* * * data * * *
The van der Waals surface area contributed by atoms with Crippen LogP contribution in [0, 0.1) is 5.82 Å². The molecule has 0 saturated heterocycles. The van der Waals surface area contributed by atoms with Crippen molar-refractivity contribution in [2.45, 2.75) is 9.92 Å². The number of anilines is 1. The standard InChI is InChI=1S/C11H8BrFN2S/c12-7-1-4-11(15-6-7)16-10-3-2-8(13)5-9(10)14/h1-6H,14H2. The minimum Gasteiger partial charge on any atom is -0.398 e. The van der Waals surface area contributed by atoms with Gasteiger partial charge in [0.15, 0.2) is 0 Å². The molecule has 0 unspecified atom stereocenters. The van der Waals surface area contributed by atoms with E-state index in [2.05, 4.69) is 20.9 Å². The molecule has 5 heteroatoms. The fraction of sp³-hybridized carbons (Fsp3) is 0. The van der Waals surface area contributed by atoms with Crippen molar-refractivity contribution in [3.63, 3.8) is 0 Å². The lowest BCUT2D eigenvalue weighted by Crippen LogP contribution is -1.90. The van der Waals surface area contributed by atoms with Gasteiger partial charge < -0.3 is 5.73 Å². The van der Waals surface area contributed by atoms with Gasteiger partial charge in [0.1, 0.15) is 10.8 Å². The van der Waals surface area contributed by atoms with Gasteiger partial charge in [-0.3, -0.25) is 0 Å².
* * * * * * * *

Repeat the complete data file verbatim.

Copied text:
The van der Waals surface area contributed by atoms with Crippen LogP contribution in [0, 0.1) is 5.82 Å². The molecule has 0 saturated heterocycles. The van der Waals surface area contributed by atoms with Crippen molar-refractivity contribution in [2.45, 2.75) is 9.92 Å². The number of anilines is 1. The standard InChI is InChI=1S/C11H8BrFN2S/c12-7-1-4-11(15-6-7)16-10-3-2-8(13)5-9(10)14/h1-6H,14H2. The minimum Gasteiger partial charge on any atom is -0.398 e. The van der Waals surface area contributed by atoms with Gasteiger partial charge in [0.15, 0.2) is 0 Å². The molecule has 0 unspecified atom stereocenters. The van der Waals surface area contributed by atoms with E-state index in [2.05, 4.69) is 20.9 Å². The molecule has 5 heteroatoms. The fraction of sp³-hybridized carbons (Fsp3) is 0. The van der Waals surface area contributed by atoms with Crippen molar-refractivity contribution in [3.63, 3.8) is 0 Å². The lowest BCUT2D eigenvalue weighted by Crippen LogP contribution is -1.90. The van der Waals surface area contributed by atoms with Gasteiger partial charge < -0.3 is 5.73 Å². The van der Waals surface area contributed by atoms with Gasteiger partial charge in [0.1, 0.15) is 10.8 Å². The van der Waals surface area contributed by atoms with Gasteiger partial charge in [-0.3, -0.25) is 0 Å².